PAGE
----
While there are aspects of romance in the series in terms of character relationships, this does not make it genre romance any more than the various horror elements in the novels make this series into genre horror (even if the Great Other eats the world in some appropriately horrific fashion).
William Fettes
28. Wolfmage
Cheem @ 27

With the added caveat that I could no doubt be persuaded to take a broader view about what counts as romantic elements, I agree with many of those points about aGoT.

I am somewhat conscious of my lurking biases, however, so I would be much more reluctant than you to champion this notion that only saccharine-like happy endings count as true expressions of the romance genre. But I do think your central intuition is worth pursuing; that is, to what extent can darkness in a work overwhelm other elements that depend on some minimal degree of lustre? I’ve argued above that you need sufficient genre elements as a proportion of the whole to be meaningfully tagged as part of a genre, but it’s also conceivable that counter-veiling elements can crowd others out, or diminish them in the balance.

Game of Thrones by itself is IMO rather too bleakly deterministic in the way it metes out consequences to its characters, rather too sexually depraved and chivalry-busting, and rather too warty about it’s unflinching depiction of feudal social relations for it to sit comfortably within the romance genre as a standalone work. No doubt there are passions driving many of the characters. Sandor Clegane even has a somewhat Heathcliff-like quality to him I particularly like. But I don't consider that to be sufficient by itself as against the primacy of self-interest and deviancy that is strongly on display throughout.

That said, I’m only up to A Storm of Swords right now, and when you expand your focus from a single work to the series-as-a-whole, it's entirely possible that greater context would cast a slightly warmer light.
29. HRoarke
@ toryx
“Difficult, that is, until you realize there is still one arena of artistic endeavor in which stories that honor the traditions of romantic fiction, in all its terrible, beautiful glory, still exist: epic fantasy. And nowhere in the genre better exemplifies this than George R. R. Martin’s A Game of Thrones”

Actually, the post is suggesting it is encapsulated in two words “romantic fiction.” Except for the last paragraph the entire post is making an argument for calling it “romantic fantasy.” And, I was just using your argument from #18 in my previous post to demonstrate that it wasn’t a great argument.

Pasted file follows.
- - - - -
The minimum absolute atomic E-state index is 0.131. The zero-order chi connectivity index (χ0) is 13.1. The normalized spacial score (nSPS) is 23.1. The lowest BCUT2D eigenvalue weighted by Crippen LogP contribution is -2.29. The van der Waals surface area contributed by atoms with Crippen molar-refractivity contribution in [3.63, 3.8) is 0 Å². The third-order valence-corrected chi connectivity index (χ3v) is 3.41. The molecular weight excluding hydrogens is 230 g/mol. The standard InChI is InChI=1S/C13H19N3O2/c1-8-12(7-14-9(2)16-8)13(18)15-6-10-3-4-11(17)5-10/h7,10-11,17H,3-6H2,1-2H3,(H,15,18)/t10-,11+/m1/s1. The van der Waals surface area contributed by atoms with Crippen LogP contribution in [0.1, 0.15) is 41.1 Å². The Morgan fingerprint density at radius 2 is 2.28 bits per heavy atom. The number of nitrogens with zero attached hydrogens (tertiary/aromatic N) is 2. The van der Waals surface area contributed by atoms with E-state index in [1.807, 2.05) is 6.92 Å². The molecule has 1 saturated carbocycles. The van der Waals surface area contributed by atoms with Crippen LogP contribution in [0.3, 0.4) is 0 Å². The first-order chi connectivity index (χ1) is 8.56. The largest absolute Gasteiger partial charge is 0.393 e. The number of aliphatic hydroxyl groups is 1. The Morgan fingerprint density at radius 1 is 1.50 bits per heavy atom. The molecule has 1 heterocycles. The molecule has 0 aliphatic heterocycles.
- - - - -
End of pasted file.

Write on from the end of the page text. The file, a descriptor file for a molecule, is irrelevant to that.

No, I don’t like the word. Mainly because I see half the SF/F bookshelves filled with books that look very much like what should be included in the Romance section of the book store, not the SF/F section.
Rob Munnelly
30. RobMRobM
Wolf - good point re overall focus of series, and you may well find that any sense of possible warm and fuzzy romantic feel drops perceptibly based on events in Feast for Crows. In many respects, it is even more un-romantic than other books in the series, and that's saying something.

Still, without getting any more spoilerific than above, it is quite possible that the series eventually will be viewed as being all about two tragic love stories - one that sets the events in motion and one that brings them to a close at the end. I'm very curious about the latter and whether my theories will pan out.

31. cheem

I don't mean to imply that romance needs to be happy. I mean, Romeo and Juliet is a romantic tragedy, no one denies that. However, as you said, there has to be a certain purity in a romantic telling, whether it be purity of emotion, purity of intent or purity of character. But we don't get much of that in the series. We see the story told through the eyes of people who are no longer innocent. And when we are shown events through the eyes of one who believes in romance and chivalry, how do we react?

While I am caught up in the story and while one has to admit that a lot of set pieces in the story are emotionally raw and intense, I don't often feel that they are romantically intense.


Even if the story is about two tragic love stories, it still wouldn't be a romance. The tale is in the telling, after all...